The pandemic has impacted almost every industry worldwide and forced businesses to implement remote work strategies and create social distancing in workplaces. The remote connected worker drove the use of many newer technologies, workplace policies and changes in 2020. While some companies had technologies in place to maintain productivity and keep the workers connected and safe, other operations were forced to implement new technologies and procedures to enable business continuity. Technologies and procedures were implemented that enabled remote data-based decisions. These newer technologies include connecting workers to the right data and information often from data silos, deploying data to the cloud, enabling modern digital platforms, and using digital dashboards and other visualization technologies.
Early on during the pandemic, ARC Advisory Group did a survey with Automation.com about what was being done to address the pandemic in operations. One interesting question we asked in the survey was “if you could do something different or the same in operations regarding people, processes, and technologies to deal with the COVID-19 pandemic, what would you do or are already doing that you could have done differently?” Answers ranged from anyone who could work remotely from home, should, to some newer initiatives that were being done to accommodate people remotely off-site and for those working remotely on site. Some industrial companies added newer more secure network technology and other technologies that supported remote workers. We found that some suppliers were giving technology licenses for free to enable remote workers for remote maintenance. We saw companies using digital twins and virtual reality to emulate processes in one location where they were closing a border to reproduce the process faster in another location where borders were still open. There were companies that wanted to reproduce control room dashboards for remote workers with multiple screens so they could monitor processes, make data-driven decisions, and alert workers to emergencies or other issues safely at home. We also saw the implementation of cameras, robotics, advanced analytics, like AI, being implemented to help remote workers.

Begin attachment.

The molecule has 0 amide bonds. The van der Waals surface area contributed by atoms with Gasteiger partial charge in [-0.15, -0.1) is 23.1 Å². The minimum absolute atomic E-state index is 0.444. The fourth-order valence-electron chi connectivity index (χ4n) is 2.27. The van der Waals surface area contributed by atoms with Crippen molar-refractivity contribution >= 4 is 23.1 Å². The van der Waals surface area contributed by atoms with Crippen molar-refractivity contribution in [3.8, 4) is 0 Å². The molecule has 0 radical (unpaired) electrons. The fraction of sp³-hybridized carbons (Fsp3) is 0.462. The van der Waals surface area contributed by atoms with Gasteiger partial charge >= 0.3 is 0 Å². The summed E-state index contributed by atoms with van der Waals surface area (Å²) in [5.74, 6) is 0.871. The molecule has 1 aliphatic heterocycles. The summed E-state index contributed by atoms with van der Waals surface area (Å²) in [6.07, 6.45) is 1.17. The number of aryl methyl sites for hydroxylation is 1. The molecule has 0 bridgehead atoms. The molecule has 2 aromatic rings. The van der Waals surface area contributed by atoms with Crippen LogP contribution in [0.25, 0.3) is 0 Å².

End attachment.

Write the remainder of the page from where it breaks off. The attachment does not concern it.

An increasing volume of industrial data was moved to the cloud during the pandemic. On site, there were initiatives around sanitizing, separating employees, temperature checks and more - all to keep employees that had to work remotely on site safer. Resolving supply chain issues became paramount because companies were closing borders in one location or country, shutting down facilities and relocating quickly to another location. ARC found that all companies were focused on business continuity – keeping the business running. But most of the initial issues came down to resolving remote connected worker challenges so they were able to obtain real-time data and information for the right worker at the right time.
Companies performed virtual factory acceptance tests, online training, remote maintenance for software upgrades, installed new equipment virtually, with one worker on site and others remote to keep them separated. The remote connected worker is about teamwork and collaborating remotely.
There are all kinds of devices today that enable remote workers whether they are on site remotely or at home, and these range from digital dashboards to virtual reality, augmented reality visualization with smart glasses that walk you through safety checks or virtual maintenance or chat bots to exoskeletons, wearables for security because they may be using gloves or eyeglasses, so finger or eye scans do not work, locations and even checking health of employees. We have also seen cameras, video and robotics being used for activities that may not be safe for humans on site.
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Keywords: Remote Connected Worker, Industrial Worker, Pandemic Worker, Digital Transformation, COVID-19, ARC Advisory Group.